Dr. Wei Wang at Syneos Health, gave a presentation on difficulties and challenges encountered in the commercialization of cell and gene therapies from the perspective of an international contract research organization (CRO). He described the current predicament being faced by the CGT market as a “perfect storm”. He first mentioned that although the CGT market is still growing in terms of size, number of products available on the market and product sales, it is becoming increasingly difficult for CGTs to move from the pre-clinical stage to clinical trials and ultimately to commercialization. For instance, the total amount of capital raised by CGT developers has plummeted from approximately $22.7 billion in 2021 to $12.6 billion last year, and the year-over-year investment growth rate recorded in January 2023 was -59% compared to last year.
In a survey of key decision-makers in biotech companies conducted by Syneos Health, while respondents generally agreed that CGT would be their “sweet spot” where they could push for new breakthroughs, and they expressed overall optimism about the future of CGT, they also recognized an abundance of challenges ahead. One of the biggest obstacles for CGT companies is that there is no comparable drug development experience to follow. The pathway of CGT development is therefore riddled with multiple “trial and error” experiences, ultimately limiting available resources and driving up costs. Furthermore, finding sufficient patients for clinical trials and keeping them motivated to ensure their continued participation also pose significant difficulties to the R&D journey of CGTs.
In addition to these challenges, Director Wei Wang said that the development of CGTs has been hampered by six major issues: evidence generation, infrastructure and logistics supply chain, clinical trial implementation, long-term follow-up studies (which could take up to 15 years), engagement with patients and medical stakeholders, as well as the high drug costs. He pointed out that many biotech companies with CGT businesses have already established strong foundations in core science and technology, leadership teams, and business strategies. Their next step should be developing CGTs into platforms and mature business models for asset development, thereby achieving the goal of product differentiation and creating unique value.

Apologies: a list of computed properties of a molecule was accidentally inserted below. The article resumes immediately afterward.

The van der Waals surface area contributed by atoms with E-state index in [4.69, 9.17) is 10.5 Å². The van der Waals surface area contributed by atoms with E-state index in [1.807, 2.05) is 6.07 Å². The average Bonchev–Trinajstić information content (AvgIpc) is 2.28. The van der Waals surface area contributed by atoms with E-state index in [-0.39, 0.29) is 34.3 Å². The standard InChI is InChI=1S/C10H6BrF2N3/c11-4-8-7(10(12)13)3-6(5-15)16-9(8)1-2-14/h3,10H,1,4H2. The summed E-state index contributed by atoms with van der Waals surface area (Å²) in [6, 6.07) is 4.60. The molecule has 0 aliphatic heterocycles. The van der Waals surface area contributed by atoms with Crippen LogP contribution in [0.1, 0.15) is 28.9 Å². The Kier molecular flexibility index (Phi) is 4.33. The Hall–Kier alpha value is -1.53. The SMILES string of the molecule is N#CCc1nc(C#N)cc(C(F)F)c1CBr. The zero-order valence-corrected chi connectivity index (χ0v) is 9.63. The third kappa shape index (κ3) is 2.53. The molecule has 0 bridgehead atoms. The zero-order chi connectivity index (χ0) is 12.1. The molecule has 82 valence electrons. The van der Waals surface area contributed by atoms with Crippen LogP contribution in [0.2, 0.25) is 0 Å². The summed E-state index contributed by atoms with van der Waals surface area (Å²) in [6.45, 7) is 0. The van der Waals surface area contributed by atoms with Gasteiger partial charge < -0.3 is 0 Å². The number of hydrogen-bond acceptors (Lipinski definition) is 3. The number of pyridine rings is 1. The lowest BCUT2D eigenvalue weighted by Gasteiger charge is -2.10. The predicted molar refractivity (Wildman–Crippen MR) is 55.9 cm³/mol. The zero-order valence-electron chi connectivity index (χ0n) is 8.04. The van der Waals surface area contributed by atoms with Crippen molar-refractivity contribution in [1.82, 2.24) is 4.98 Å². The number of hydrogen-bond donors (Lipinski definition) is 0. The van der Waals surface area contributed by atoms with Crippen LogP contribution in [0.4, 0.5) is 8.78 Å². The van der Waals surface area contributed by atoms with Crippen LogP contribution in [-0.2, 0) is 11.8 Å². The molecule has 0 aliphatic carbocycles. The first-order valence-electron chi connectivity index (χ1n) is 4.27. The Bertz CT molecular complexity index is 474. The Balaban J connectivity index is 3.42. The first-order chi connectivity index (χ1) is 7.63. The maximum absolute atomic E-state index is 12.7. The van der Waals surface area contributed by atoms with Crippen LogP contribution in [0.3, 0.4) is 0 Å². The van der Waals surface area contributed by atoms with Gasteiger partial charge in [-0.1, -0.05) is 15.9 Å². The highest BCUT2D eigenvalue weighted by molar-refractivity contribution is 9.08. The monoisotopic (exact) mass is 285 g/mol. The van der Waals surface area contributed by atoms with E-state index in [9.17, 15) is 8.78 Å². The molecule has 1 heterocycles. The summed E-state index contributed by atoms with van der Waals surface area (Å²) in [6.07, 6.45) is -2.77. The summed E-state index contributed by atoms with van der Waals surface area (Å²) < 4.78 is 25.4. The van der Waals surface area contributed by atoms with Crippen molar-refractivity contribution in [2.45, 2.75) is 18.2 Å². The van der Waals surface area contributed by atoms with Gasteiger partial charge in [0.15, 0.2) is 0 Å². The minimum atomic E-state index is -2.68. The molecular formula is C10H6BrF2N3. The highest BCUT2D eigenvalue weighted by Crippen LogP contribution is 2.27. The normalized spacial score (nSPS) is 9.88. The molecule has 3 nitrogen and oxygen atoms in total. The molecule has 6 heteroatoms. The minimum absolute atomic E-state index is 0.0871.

International Experts Exploring Possible Future Direction of CGT Development in Taiwan
Moderated by Dr. Chia-Ning Shen from the Genomics Research Center, Academia Sinica, the panel discussion featured a lively dialogue among five expert speakers, who also offered advice on Taiwan’s pursuit of CGT research and development. Dr. John Tsai firstly emphasized the importance of having a precise understanding of individual patient populations and reverse planning by deriving appropriate steps from the results, while Dr. Wei Wang added that CGT developers need to engage with healthcare providers to understand the needs of their patients and should be aware of those paying for these products once they are launched.
Dr. Shyu once again stressed the key role of predictive methods in determining the initial dose for FIH studies. Moreover, she hoped that Taiwan’s biotech companies could keep an open mind and follow the example of Europe and the United States in promoting pre-competitive collaboration to overcome R&D bottlenecks through experience sharing and knowledge exchange. Both Prof. Vandenberghe and Dr. Tsai agreed, citing the successful cases of AAV vector gene therapy for Duchenne muscular dystrophy and COVID-19 vaccine respectively, to illustrate that more exchanges and collaborations among pharmaceutical companies would be beneficial to the R&D efforts of their respective products.
Dr. Chen mentioned in the discussion that Taiwan’s regulations for laboratory-developed tests are currently more focused on genetic testing, but precise protein testing has not yet received enough attention. Prof. Vandenberghe shared that he had discussed and exchanged ideas with Taiwanese experts during his visit and found that Taiwan has unique advantages in microchip production and analytical methods, which could serve as a gatekeeper for the safety of CGTs.©www.geneonline.com All rights reserved. Collaborate with us: email@example.com